Wednesday, September 23, 2015

Pork, Kimchi, & Dr. Pepper. Or, How to Take an Idea and Make It Your Own.

Yum yum - don't those look delicious?  And they were. The general recipe for these ribs came from Bryan Voltaggio's new book, Home: Recipes to Cook with Family and Friends. It's a very nice book with lots of interesting and not overly-complicated recipes (quite a change from the very chef-fy VOLT ink, his book with brother Michael). This recipe is so simple, in fact, there are only five ingredients: pork spareribs, kimchi, Dr Pepper, ketchup, and scallions.

The recipe is written for a pressure cooker, but since not everyone has one of those hanging around the house, there are also directions for baking the ribs. Rather than the 15 mins for a pressure cooker, oven cooking takes 3 hours at 300°F. For both versions, the ribs, soda, and kimchi are dumped into the cooking vessel. Simple, right?

The recipe's instructions are pretty simple, too. Once the ribs are cooked, the cooking liquid is poured off, the kimchi reserved and kept warm in a separate pot. The liquid should be cooked down with the addition of 1/4 cup of ketchup, to make a glaze. The ribs are then browned on a grill, glazed with the sauce, and served with the kimchi on the side. Easy, peasy. Except....

I don't know how much liquid comes off of the ribs in a pressure cooker, but the oven method produces well over a quart of various pork juices and fat. And I didn't even use the recommended amount of kimchi. The recipe calls for two 30-ounce jars. That's 3 3/4 POUNDS of kimchi. My supermarket had only two 16-ounce jars; I thought that was plenty. There's no mention of salt in the recipe; I'm guessing the massive amount of kimchi was going to supply that element, so I salted the ribs before cooking them. Now what to do with all of that liquid, which tasted nice and porky, with a light cabbag-y element that reminded me of my Polish grandmother's cooking. I decided to keep a cup of it, which I defatted with ice cubes. I didn't think a mere 1/4 cup of ketchup would make much impact, so I upped it to 1/2 cup, added a bit more Dr Pepper, plus 2 tablespoons of brown sugar, and, because the kimchi is a Korean thing, a heaping tablespoon of gochujang. I also tossed in an entire bunch of scallions, chopped. After this sauce boiled for a few minutes to a nice thick consistency, I gave the scallions a whiz with a hand blender to make a chunky sauce redolent of meat, sweet, and heat.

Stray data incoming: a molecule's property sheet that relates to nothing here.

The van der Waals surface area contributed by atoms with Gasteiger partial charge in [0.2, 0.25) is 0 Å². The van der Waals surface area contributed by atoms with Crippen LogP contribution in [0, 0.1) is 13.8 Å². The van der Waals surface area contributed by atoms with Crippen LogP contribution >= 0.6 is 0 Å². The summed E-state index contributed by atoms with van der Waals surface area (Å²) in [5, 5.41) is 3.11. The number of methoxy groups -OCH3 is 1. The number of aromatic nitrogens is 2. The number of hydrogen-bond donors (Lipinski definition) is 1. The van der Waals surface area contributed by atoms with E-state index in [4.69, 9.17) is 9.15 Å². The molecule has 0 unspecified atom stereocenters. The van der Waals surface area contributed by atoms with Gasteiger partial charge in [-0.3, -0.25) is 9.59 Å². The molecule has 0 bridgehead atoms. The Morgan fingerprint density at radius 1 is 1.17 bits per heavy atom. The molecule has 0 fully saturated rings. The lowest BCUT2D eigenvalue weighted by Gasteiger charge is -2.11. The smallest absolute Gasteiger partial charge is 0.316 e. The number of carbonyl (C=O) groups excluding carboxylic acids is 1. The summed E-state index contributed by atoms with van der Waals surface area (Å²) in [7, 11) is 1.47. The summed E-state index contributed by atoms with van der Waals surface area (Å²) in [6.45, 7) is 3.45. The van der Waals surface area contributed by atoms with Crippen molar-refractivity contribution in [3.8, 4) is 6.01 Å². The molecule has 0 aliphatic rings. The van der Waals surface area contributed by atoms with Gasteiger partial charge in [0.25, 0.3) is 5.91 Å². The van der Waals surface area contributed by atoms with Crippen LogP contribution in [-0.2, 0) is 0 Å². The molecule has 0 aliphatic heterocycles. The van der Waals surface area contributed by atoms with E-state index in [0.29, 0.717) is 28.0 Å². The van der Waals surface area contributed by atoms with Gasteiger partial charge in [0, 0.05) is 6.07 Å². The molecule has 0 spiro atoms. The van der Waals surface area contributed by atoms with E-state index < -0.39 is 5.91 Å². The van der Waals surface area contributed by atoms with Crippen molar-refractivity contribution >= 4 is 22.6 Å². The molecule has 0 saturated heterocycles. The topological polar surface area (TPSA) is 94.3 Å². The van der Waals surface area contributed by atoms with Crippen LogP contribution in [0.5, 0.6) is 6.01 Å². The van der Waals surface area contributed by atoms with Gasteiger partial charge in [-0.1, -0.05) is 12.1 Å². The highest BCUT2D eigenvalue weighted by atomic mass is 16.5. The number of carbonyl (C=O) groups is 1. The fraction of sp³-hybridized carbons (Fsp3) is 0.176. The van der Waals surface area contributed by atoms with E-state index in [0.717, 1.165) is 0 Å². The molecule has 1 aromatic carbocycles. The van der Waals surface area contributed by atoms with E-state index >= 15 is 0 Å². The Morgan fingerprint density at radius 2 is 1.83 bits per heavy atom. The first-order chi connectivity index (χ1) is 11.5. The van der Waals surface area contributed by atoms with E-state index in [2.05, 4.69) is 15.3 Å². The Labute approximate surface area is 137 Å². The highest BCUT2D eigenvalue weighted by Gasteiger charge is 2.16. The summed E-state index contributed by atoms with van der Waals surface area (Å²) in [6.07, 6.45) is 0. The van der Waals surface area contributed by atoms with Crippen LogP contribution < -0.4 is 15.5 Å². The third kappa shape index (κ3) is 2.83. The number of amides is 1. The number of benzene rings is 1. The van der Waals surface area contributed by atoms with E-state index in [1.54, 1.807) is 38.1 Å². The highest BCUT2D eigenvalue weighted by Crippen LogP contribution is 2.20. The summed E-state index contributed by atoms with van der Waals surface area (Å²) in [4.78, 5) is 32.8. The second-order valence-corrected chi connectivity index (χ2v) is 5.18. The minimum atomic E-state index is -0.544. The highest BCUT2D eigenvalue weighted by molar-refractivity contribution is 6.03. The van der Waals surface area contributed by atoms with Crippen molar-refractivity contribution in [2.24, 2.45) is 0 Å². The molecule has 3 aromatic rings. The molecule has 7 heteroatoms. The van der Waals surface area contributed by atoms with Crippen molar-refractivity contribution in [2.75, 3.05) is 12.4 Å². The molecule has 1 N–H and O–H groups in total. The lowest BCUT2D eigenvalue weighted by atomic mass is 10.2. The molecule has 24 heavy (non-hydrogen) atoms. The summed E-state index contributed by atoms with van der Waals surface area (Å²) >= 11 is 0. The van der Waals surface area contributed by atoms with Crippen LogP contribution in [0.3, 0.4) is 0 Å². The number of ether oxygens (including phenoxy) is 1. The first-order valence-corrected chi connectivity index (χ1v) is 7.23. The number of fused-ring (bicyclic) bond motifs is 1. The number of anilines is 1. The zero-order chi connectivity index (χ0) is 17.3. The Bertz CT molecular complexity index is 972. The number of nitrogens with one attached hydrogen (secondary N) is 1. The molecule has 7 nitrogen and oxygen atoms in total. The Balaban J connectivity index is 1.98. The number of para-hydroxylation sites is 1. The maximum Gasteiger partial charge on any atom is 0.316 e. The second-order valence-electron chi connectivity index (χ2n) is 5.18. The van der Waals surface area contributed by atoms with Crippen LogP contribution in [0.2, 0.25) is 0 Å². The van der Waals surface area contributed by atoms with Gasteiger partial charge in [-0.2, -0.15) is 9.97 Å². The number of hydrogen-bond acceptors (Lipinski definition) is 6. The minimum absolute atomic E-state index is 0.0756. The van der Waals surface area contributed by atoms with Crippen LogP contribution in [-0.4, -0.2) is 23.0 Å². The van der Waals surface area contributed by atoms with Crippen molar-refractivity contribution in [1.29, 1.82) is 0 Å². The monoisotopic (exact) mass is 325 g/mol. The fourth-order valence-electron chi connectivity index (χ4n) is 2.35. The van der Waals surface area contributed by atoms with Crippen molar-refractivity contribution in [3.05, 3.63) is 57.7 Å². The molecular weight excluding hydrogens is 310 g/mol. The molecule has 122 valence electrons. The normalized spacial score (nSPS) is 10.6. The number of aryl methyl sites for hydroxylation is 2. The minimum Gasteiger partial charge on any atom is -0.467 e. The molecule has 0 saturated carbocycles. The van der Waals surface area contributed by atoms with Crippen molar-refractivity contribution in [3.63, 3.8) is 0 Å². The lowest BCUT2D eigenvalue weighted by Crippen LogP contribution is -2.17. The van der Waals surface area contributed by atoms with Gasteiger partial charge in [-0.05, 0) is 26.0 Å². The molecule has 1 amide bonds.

Rather than firing up our charcoal grill for about 10 minutes of cooking, I put the ribs under the broiler, instead. Browned them on both sides first, then brushed them with my sauce for a final broil. The result was pretty delicious. There was no obviously Korean flavoring to them, despite the kimchi and gochujang. Perhaps if I had added a bit of sesame oil and a bunch of garlic to the sauce, but I didn't want to risk burning the oil during broiling. Yuck. The cooked kimchi itself had lost a lot of its oomph, but was still tasty. I had been slightly skeptical that the ribs would come out with much flavor at all, being that they hadn't been dry-rubbed the day before, but they had absorbed a good deal of the kimchi's garlic flavor.

I think that if I make this recipe again, I'd do it with baby backs, which are far less-fatty and easier to work with, since they are so much smaller and don't require any trimming. I'd use my tried-and-true Alton Brown method of dry-rubbing and foil-wrapping the ribs the day before, except instead of a dry rub, I'd puree the kimchi with some of the Dr Pepper to make a paste and allow the ribs to marinate in that overnight before adding more soda for the final cooking. Will let you know how that goes if and when it happens.

In the meantime, I have to figure out what to do with a pint of leftover cooked kimchi.

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